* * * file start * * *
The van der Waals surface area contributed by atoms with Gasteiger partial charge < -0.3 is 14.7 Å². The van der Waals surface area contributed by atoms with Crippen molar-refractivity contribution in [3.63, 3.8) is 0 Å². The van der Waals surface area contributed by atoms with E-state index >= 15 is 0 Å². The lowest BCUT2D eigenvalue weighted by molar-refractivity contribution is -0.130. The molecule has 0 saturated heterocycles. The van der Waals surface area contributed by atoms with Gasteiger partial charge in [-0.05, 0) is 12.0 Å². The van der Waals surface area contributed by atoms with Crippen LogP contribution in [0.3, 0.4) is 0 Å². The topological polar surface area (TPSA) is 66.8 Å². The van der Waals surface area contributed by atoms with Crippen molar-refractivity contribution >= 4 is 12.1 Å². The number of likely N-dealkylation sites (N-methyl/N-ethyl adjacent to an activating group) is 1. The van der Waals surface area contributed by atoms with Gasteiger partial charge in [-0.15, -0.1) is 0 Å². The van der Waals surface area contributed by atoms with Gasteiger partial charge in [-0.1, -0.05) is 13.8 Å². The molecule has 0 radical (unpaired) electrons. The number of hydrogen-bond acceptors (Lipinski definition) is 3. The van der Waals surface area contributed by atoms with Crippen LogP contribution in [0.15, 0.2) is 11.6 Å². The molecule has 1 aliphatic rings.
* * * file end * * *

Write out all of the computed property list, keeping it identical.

The van der Waals surface area contributed by atoms with Gasteiger partial charge < -0.3 is 14.7 Å². The van der Waals surface area contributed by atoms with Crippen molar-refractivity contribution in [3.63, 3.8) is 0 Å². The van der Waals surface area contributed by atoms with E-state index >= 15 is 0 Å². The lowest BCUT2D eigenvalue weighted by molar-refractivity contribution is -0.130. The molecule has 0 saturated heterocycles. The van der Waals surface area contributed by atoms with Gasteiger partial charge in [-0.05, 0) is 12.0 Å². The van der Waals surface area contributed by atoms with Crippen LogP contribution in [0.3, 0.4) is 0 Å². The topological polar surface area (TPSA) is 66.8 Å². The van der Waals surface area contributed by atoms with Crippen molar-refractivity contribution >= 4 is 12.1 Å². The number of likely N-dealkylation sites (N-methyl/N-ethyl adjacent to an activating group) is 1. The van der Waals surface area contributed by atoms with Gasteiger partial charge in [-0.15, -0.1) is 0 Å². The van der Waals surface area contributed by atoms with Gasteiger partial charge in [-0.1, -0.05) is 13.8 Å². The molecule has 0 radical (unpaired) electrons. The number of hydrogen-bond acceptors (Lipinski definition) is 3. The van der Waals surface area contributed by atoms with Crippen LogP contribution in [0.15, 0.2) is 11.6 Å². The molecule has 1 aliphatic rings.